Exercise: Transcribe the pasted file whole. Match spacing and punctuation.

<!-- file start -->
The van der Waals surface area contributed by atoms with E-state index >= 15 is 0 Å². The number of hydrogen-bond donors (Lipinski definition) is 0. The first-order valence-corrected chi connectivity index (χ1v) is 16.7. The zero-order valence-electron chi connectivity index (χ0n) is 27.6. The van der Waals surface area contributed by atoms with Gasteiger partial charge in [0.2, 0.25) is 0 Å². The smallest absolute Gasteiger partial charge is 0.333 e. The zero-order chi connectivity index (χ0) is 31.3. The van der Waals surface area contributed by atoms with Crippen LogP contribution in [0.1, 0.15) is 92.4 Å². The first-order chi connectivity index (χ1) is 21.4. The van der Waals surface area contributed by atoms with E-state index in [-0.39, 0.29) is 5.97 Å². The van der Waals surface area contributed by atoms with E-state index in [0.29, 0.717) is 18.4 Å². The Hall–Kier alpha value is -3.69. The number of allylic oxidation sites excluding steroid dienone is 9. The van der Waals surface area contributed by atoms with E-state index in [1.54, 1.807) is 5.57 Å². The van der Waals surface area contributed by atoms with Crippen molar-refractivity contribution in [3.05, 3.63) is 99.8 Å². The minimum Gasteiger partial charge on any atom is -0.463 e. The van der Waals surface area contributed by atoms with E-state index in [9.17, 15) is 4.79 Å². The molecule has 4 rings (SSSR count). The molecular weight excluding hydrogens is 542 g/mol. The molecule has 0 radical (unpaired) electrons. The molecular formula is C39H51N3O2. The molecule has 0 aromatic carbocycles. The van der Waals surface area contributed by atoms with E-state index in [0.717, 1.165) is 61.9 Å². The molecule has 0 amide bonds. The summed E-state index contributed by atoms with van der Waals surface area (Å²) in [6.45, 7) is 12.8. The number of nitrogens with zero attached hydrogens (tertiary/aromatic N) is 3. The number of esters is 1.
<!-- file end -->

The van der Waals surface area contributed by atoms with E-state index >= 15 is 0 Å². The number of hydrogen-bond donors (Lipinski definition) is 0. The first-order valence-corrected chi connectivity index (χ1v) is 16.7. The zero-order valence-electron chi connectivity index (χ0n) is 27.6. The van der Waals surface area contributed by atoms with Gasteiger partial charge in [0.2, 0.25) is 0 Å². The smallest absolute Gasteiger partial charge is 0.333 e. The zero-order chi connectivity index (χ0) is 31.3. The van der Waals surface area contributed by atoms with Crippen LogP contribution in [0.1, 0.15) is 92.4 Å². The first-order chi connectivity index (χ1) is 21.4. The van der Waals surface area contributed by atoms with E-state index in [-0.39, 0.29) is 5.97 Å². The van der Waals surface area contributed by atoms with E-state index in [0.29, 0.717) is 18.4 Å². The Hall–Kier alpha value is -3.69. The number of allylic oxidation sites excluding steroid dienone is 9. The van der Waals surface area contributed by atoms with E-state index in [1.54, 1.807) is 5.57 Å². The van der Waals surface area contributed by atoms with Crippen molar-refractivity contribution in [3.05, 3.63) is 99.8 Å². The minimum Gasteiger partial charge on any atom is -0.463 e. The van der Waals surface area contributed by atoms with E-state index in [9.17, 15) is 4.79 Å². The molecule has 4 rings (SSSR count). The molecular weight excluding hydrogens is 542 g/mol. The molecule has 0 radical (unpaired) electrons. The molecular formula is C39H51N3O2. The molecule has 0 aromatic carbocycles. The van der Waals surface area contributed by atoms with E-state index in [0.717, 1.165) is 61.9 Å². The molecule has 0 amide bonds. The summed E-state index contributed by atoms with van der Waals surface area (Å²) in [6.45, 7) is 12.8. The number of nitrogens with zero attached hydrogens (tertiary/aromatic N) is 3. The number of esters is 1.